A Visit to the National Girl Scout Museum

Last Friday my Girl Scout troop took a day trip to New York City. One stop was GSUSA and the National Historic Preservation Center. None of the nine girls and two co-advisors had ever been to headquarters, so I was looking forward to showing them around.  I’m also very happy that co-advisor Sylvie Warren brought her camera and took these wonderful photos!

After a very early morning bus ride from Bethesda, Maryland, we explored Times Square and Rockefeller Plaza, then headed south on Fifth Avenue to 37th Street, the main entrance to GSUSA at 420 Fifth Avenue.

Entrance to 420 Fifth Avenue

Entrance to 420 Fifth Avenue

I had reservations for a 2 pm tour, and lunch at 1 pm in the GSUSA cafeteria on the 11th floor. There I ran into two NHPC staff members, consultant Martha Foley and Senior Archivist Yevgeniya Gribov, who would be giving our tour.

Yevgeniya Gribov and I.

Yevgeniya Gribov and I.

After lunch, we headed up to the 17th floor for the National Historic Preservation Center. Yevgeniya greeted us in the lobby (where the girls quickly spotted the large jars of GS cookies). She told us the history of NHPC and led us into the document storage room. Although we could only look, not rummage through the boxes at will, it was still a treat. I made sure the girls realized that as many times as I’d done research at NHPC, I’d never been into the secure room before!

Next, we went into the museum portion of NHPC, where I introduced the girls to Chief Strategist Pamela Cruz and Archivist Diane Russo.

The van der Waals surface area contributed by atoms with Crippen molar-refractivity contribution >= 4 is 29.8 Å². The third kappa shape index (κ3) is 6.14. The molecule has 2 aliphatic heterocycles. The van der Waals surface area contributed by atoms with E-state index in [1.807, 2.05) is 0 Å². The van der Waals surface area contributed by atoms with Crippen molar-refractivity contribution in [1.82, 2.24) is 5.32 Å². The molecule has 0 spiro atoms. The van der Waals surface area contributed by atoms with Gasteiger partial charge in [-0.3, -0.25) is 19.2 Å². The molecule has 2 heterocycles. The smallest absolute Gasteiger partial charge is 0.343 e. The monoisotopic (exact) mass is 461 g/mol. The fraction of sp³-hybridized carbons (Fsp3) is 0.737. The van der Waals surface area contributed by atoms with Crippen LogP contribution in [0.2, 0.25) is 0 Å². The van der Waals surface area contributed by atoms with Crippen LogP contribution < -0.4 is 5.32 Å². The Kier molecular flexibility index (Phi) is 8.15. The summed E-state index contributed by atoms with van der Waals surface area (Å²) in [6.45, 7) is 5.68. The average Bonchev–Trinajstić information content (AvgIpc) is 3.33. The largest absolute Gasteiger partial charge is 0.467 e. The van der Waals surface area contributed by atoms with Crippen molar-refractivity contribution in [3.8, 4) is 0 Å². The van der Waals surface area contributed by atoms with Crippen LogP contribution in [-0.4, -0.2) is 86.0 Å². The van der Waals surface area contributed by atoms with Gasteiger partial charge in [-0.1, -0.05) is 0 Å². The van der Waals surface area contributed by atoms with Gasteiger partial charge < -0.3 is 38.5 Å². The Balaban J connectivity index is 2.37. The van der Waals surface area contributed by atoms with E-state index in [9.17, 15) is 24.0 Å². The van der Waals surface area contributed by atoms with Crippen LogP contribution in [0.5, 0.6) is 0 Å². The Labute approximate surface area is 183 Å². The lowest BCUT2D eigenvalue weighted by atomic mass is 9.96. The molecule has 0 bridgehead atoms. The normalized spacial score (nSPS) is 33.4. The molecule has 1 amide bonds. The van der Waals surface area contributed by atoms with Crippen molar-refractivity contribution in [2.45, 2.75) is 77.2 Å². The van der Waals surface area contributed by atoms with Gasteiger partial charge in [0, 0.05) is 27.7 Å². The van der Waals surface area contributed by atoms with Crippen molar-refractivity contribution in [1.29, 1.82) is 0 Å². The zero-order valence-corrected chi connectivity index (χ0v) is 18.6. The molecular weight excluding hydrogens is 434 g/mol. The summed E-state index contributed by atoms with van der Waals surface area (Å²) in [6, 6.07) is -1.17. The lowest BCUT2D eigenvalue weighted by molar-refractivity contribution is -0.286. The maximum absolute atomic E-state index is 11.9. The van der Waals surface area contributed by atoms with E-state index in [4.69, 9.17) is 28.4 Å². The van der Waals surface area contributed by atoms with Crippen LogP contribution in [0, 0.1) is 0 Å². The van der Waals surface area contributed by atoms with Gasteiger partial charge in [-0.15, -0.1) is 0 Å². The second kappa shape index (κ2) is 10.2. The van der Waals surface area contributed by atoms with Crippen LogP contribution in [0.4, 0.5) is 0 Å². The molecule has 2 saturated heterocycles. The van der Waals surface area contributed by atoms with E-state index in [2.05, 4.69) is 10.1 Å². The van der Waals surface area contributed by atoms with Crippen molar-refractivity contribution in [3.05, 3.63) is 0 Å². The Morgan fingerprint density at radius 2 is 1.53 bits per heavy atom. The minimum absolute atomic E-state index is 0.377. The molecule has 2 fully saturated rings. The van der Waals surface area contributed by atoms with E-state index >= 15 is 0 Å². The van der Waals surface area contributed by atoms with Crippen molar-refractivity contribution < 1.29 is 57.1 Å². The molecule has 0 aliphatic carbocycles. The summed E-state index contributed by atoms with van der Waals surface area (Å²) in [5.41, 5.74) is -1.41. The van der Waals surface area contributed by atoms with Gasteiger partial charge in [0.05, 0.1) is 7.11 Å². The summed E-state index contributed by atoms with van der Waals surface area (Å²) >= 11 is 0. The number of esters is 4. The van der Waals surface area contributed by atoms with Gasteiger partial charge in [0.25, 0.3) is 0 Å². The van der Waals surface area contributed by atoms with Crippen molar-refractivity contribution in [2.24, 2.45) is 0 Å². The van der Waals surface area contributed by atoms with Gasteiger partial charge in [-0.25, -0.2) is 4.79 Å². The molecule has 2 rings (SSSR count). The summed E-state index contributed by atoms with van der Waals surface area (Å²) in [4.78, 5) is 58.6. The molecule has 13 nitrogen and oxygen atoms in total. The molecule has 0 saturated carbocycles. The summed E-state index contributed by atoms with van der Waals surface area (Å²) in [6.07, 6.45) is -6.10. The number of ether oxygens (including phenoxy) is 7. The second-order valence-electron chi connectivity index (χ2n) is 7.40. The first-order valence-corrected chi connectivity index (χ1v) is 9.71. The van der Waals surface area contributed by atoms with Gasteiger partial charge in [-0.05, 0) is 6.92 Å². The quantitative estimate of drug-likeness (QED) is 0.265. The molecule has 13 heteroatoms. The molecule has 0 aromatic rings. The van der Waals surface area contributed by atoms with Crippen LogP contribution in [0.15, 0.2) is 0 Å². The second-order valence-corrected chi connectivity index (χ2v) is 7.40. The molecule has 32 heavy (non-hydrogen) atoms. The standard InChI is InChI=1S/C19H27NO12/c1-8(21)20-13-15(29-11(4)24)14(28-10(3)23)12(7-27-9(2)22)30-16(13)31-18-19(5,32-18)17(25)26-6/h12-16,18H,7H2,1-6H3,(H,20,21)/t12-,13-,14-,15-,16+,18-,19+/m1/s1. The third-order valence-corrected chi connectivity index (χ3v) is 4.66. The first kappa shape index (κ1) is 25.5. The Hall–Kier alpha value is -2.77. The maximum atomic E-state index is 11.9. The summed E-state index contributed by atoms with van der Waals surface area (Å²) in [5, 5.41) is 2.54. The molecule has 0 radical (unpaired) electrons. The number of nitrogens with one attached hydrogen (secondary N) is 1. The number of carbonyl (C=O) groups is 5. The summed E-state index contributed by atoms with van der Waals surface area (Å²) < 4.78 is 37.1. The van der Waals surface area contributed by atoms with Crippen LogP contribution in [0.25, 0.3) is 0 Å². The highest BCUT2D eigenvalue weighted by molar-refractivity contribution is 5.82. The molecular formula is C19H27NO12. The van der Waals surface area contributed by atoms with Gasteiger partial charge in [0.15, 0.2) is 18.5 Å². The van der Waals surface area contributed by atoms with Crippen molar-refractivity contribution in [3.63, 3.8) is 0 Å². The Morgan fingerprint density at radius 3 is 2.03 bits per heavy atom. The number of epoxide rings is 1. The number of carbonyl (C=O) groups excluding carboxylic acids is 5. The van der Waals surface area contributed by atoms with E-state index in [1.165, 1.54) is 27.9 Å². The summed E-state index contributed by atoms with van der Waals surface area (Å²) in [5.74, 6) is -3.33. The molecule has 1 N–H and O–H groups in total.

Then we had time to explore the historical displays. My troop has been to the Nation’s Capital archives on several occasions, but there were plenty of items they had never seen before.

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But their favorite part was watching The Golden Eaglet, a silent promotional film made in 1918. The girls decided they should start saluting their leader, like the girls in the film.  I have no problem with that.

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Troop 2890 was here!

Troop 2890 was here!

Most of my troop is in the 11th or 12th grade and will be heading off to college soon. If nothing else, I know they understand that there is far more to Girl Scouting than just our troop. They’ve worked with other troops, been to day and resident camp, Rocked the Mall, visited Rockwood, and one even worked with pandas in China on a Destination trip. They also know about the women and girls who came before them, and how the Girl Scouting has responded to social change.

They are the newest generation in a long line of courageous, strong women, and our movement is lucky to have them.

12 thoughts on “A Visit to the National Girl Scout Museum

  1. I have a complete uniform & several accessories from the mid to late fifties and includes the G.S. Handbook. I would like to donate all of it. Interested?

    • Absolutely, Martha! You can mail them to GSCNC Archives and History Committee, 4301 Connecticut Ave. NW, Suite M-2, Washington DC 20006. Thank you!

  2. I have Girl Scout photos that were my mom’s from the late 1930’s and early 1940’s. She grew up in Philadelphia and I was wondering if you accept pictures from that time.

  3. I have my mother’s uniform (tunic and bloomers) from the 1920’s, plus a handbook from late 1950’s. Would you accept these? Is the address still Connecticut Ave. in Washington, D.C.

  4. Sorry, I forgot to finish my comment. Is this brochure of any interest to you? If so, I would be happy to mail it!

    • Harriet, I would be delighted to accept the brochure. I’ll “send it home” to the proper North Carolina council. For now, mail to GSCNC Archives, 4301 Connecticut Ave NW M-2, Washington, DC 20006.

  5. I have my moms Girl Scout uniform from the 1930/1940’s with hat. It is in great condition and didn’t know if we could donate it to the museum. She was in a troup from Malden, Ma. She is now 94. If so, please let me know where to send it.

    Thank you,
    Lauren Brown

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